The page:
For its founders in the Low Countries, this concept has been a safeguard for centuries, but here the idea has only lately gained traction. Leading the charge locally is the new Gentilly Resilience District, a municipal designation that has received a series of federal grants such as the FEMA Hazard Mitigation Grant, a HUD Community Development Block Grant, and, most recently, $141 million from the National Disaster Resilience Competition. Indeed, the Gentilly Resilience District—again, conceived in partnership with Dutch designers—is the first of its kind in New Orleans, and currently serves as the poster child of the city’s overall resilience strategy published in 2015.

A drawing of the Mirabeau Water Garden in Gentilly. Courtesy Waggoner & Ball Architects, New Orleans.

At this point, one may naturally ask: What, apart from its people, makes a district resilient? For urban planners, the answer involves a long list of specific interventions on the street, lot, and house levels that all contribute to a network of benefits that keep water impacts at a minimum and protect from damaging floods. This list includes rain gardens on empty lots, bioswales (a ten-dollar word for ditches) to capture water and prevent its uncontrolled runoff, blueways that mirror greenways as walkable canal areas, green roofs to supply grey water for house plumbing (weatherproofing on a larger scale), and permeable streets and sidewalks that can absorb water rather than leave it to pool as lesser lakes on their surface. All these interventions together can, according to urban planners, reduce the impact of heavy rains and floods by hundreds of thousands of gallons, and prevent needless injury, loss of property, or even death.

Such concerns are felt keenly here in Louisiana, much of which is still recovering from the historic floods this past August, and are felt even more so here in New Orleans, given the memory of its own flood horror. The question is how quickly these benefits will arrive and how soon Gentilly will see these interventions. Certain sites have already been identified—the Mirabeau Water Garden at the site of the former convent of the Sisters of St. Joseph and the Pontilly Neighborhood Stormwater Network, for instance—but progress is uneven. Published timeframes suggest that construction is set to begin anytime now, but with most of the funding still locked up in federal bureaucracy, and recognizing the time required for design reviews and the bidding process, it is unclear how quickly the foot soldiers of sustainability will arrive on the streets.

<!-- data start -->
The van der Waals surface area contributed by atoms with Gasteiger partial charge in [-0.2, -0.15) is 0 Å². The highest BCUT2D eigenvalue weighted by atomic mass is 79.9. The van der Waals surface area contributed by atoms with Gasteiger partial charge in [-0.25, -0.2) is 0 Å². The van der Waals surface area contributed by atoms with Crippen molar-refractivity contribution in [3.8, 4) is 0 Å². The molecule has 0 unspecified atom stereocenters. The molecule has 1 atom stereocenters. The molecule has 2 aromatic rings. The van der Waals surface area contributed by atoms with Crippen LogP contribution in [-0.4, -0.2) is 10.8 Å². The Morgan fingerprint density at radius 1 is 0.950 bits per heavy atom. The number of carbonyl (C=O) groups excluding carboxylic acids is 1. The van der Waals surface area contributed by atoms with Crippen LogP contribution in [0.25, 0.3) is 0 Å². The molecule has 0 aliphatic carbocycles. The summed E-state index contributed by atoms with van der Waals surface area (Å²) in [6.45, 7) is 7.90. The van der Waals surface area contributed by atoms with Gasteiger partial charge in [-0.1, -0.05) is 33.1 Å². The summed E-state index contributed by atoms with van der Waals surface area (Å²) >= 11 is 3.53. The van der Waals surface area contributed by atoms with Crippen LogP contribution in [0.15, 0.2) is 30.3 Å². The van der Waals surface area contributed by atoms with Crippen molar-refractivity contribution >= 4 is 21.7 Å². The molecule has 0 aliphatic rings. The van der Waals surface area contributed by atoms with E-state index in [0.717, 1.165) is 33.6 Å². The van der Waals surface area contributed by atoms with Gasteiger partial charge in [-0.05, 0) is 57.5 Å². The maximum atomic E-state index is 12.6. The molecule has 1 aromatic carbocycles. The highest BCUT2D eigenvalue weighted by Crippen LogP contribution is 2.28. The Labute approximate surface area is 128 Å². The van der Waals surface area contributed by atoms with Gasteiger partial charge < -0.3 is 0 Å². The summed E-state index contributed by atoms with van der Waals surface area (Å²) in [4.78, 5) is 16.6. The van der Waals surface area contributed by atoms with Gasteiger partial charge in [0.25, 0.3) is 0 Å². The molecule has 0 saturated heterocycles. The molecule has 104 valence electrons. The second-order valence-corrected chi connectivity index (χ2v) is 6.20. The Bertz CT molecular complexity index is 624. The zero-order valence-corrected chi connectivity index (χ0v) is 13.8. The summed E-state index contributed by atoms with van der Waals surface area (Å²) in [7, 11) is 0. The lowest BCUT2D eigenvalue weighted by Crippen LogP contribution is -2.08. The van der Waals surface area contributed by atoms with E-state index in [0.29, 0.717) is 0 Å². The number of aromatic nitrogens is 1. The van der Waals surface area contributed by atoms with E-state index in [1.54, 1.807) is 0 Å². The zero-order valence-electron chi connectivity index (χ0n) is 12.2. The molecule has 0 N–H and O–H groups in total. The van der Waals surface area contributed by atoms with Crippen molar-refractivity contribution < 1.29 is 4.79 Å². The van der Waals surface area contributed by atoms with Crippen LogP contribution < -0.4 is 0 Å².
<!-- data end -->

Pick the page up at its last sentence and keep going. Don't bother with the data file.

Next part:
Other questions linger, too, such as whether a proliferation of empty lots designated as rain gardens will depress a local housing market or whether neighborhood property owners will even consent to such use for their land as opposed to attempting to keep it in commerce. Another question regards the sustainability of this alleged “water economy” itself, and how a sector of design and construction devoted strictly to water management can grow and thrive in the long-term. Designers hope that, if successful, the GRD will serve as a pilot for other neighborhoods not just in the Crescent City but around the region and the country as well. Time will tell, but one thing is clear: Should all these many pieces fall into place, such developments offer a note of hope for a city long weary of its ancient battle with the elements and suggest that after years of needless conflict with one of them, a welcome truce may well be on the horizon.